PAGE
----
Now this was a man who wasn’t going to accept a counselling type approach of turning the question around to ask what he believed (as my colleague had already found out). He wanted a straight answer. The trouble was, I couldn’t give him the answer he wanted to hear, or at least not exactly.
‘Yes,’ I said, ‘I do believe God can heal and that He can heal completely…but I think sometimes He heals us here on earth and sometimes we have to wait for our healing to be in heaven.’
It wasn’t what my patient was expecting to hear but it was enough for him to believe we were on the same team.
There was no miraculous healing on earth for him. His disease progressed as medically expected and he died later in our hospice. But it was a peaceful death, which was an answer to prayer, and I believe he’s healed now.
In my prayer time today, I read this phrase from Malachi: ‘the Sun of Righteousness shall arise with healing in His wings’. Sometimes we have to wait for the sunrise for our healing.
We knew it as the Midnight Path but no map ever carried that name: a tarmac path that bisected the park opposite the house I grew up in, dividing playground and ornamental areas from sports fields – football in the winter, cricket in the summer.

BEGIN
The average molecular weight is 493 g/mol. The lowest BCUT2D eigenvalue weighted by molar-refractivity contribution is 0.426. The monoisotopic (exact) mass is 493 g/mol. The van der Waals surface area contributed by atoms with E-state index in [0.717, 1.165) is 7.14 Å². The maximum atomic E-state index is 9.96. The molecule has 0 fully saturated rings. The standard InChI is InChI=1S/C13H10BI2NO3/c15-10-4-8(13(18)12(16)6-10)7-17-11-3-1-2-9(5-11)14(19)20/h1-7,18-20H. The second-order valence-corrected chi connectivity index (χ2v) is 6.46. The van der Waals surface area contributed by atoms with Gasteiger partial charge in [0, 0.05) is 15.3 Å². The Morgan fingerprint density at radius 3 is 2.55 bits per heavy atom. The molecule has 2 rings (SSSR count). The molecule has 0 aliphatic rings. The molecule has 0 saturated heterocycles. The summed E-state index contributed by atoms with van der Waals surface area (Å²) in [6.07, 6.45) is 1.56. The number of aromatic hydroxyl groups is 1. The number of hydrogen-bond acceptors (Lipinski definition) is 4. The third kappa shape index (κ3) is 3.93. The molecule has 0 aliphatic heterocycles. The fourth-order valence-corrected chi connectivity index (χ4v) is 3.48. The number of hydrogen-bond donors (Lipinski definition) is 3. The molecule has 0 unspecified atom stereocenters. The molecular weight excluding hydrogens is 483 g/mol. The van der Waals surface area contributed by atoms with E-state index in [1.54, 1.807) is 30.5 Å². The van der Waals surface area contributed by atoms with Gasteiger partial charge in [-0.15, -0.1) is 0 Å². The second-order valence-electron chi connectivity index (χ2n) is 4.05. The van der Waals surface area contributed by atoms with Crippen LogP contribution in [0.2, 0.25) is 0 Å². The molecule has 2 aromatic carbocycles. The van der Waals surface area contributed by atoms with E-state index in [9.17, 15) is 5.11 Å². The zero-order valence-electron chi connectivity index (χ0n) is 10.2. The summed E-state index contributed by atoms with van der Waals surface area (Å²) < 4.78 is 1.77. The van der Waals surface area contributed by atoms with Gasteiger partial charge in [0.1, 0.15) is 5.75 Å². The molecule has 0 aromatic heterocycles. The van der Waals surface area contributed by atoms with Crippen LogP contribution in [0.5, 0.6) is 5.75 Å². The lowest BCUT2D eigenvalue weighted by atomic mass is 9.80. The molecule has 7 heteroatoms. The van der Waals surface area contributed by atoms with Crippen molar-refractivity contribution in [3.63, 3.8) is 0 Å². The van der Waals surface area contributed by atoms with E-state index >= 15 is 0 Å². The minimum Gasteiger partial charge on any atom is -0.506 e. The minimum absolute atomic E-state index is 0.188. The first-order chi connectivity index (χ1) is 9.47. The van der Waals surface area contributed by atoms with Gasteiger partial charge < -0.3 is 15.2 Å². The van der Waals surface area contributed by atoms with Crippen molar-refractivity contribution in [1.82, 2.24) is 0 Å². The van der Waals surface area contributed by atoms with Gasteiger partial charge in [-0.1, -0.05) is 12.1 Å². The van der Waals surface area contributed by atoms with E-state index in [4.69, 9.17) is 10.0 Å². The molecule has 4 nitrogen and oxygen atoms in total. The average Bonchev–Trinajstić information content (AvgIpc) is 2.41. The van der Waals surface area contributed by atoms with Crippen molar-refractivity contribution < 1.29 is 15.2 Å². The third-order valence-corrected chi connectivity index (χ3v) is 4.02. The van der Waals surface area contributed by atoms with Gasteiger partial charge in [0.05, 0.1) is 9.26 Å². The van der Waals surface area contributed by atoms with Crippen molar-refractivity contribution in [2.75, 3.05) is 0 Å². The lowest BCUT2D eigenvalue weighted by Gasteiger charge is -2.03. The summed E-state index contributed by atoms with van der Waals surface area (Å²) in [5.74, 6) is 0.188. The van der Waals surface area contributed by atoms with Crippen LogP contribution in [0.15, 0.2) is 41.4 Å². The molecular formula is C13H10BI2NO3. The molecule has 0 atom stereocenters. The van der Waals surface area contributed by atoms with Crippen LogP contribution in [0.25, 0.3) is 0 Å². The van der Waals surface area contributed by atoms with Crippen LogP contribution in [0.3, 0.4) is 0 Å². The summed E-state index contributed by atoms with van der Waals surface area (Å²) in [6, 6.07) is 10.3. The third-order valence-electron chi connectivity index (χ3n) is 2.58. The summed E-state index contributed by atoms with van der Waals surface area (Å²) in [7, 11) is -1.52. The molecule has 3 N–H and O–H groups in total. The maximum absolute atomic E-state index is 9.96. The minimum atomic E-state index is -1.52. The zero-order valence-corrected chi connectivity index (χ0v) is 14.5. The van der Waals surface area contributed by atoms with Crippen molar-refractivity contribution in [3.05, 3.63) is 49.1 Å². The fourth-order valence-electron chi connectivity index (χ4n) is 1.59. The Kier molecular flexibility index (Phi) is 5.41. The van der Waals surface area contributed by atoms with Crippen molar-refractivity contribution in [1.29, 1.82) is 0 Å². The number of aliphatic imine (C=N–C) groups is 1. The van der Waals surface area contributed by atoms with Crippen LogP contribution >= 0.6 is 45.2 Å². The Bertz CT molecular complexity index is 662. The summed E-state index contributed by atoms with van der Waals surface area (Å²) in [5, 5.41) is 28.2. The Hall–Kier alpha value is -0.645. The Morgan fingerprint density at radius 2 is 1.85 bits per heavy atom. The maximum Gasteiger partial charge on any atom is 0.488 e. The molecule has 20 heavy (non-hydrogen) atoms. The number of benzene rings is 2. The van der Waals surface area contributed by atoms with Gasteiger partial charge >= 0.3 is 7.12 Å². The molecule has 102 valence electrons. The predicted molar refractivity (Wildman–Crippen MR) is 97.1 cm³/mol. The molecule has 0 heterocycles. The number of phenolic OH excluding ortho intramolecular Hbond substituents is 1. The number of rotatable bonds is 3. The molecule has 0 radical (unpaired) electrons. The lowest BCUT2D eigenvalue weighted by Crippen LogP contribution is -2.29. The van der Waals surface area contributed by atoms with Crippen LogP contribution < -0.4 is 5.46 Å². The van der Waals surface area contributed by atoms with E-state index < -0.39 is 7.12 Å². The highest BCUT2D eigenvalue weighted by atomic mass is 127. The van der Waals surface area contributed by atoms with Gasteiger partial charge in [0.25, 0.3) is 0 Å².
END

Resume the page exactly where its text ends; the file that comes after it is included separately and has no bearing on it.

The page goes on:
Long and mostly straight, lined by trees either side, the path led from Victoria Road to Sweet Briar Walk, where friends lived, and then only a short walk to my beloved Auntie Rene’s house. The Midnight Path was a route to happiness for me.
About halfway down, an oak and a horse chestnut had grown so thick their trunks had bent the accompanying railings out of shape, so much so that we could squeeze through the gaps and access the park in the evenings after the gates had been locked. My dad and I frequently entered that forbidden territory, along with half the other dog walkers in the area. On a clear summer night, we would lie down in the middle of the cricket pitch to identify as many constellations as we could, while our dog wandered around on his extended lead until he became too impatient with our inertia and barked in our faces to make us move.
But the Midnight Path was touched with darkness. I wasn’t allowed to walk through it after dark on my own at any age. There were rumours of drugs and muggings, hints of worse for girls. Perhaps my parents read of actual crimes in the local paper, I don’t know, but it was enough to make me always take the long way round the park’s periphery or persuade my dad to drive me to Auntie Rene’s on a winter’s evening instead. Then I’d be collected later as part of another dog walk.
As a result, the Midnight Path became somewhere Dad and I got to know each other. We debated politics and religion, agreeing on the latter, clashing on the former. I discounted many of his views and experience with teenage arrogance but pondered them and mellowed as an adult when I remembered those conversations. We practised dog training for the Thursday night ring classes we attended and later, the odd dog show we entered. And he told me numerous Greek myths, stories of how those constellations we’d been observing were supposed to have got there, stories I loved passing on to my own children.
In reality the Midnight Path was just a shortcut through a suburban, rather rundown part of London but to me it will always be a magical road to adventure.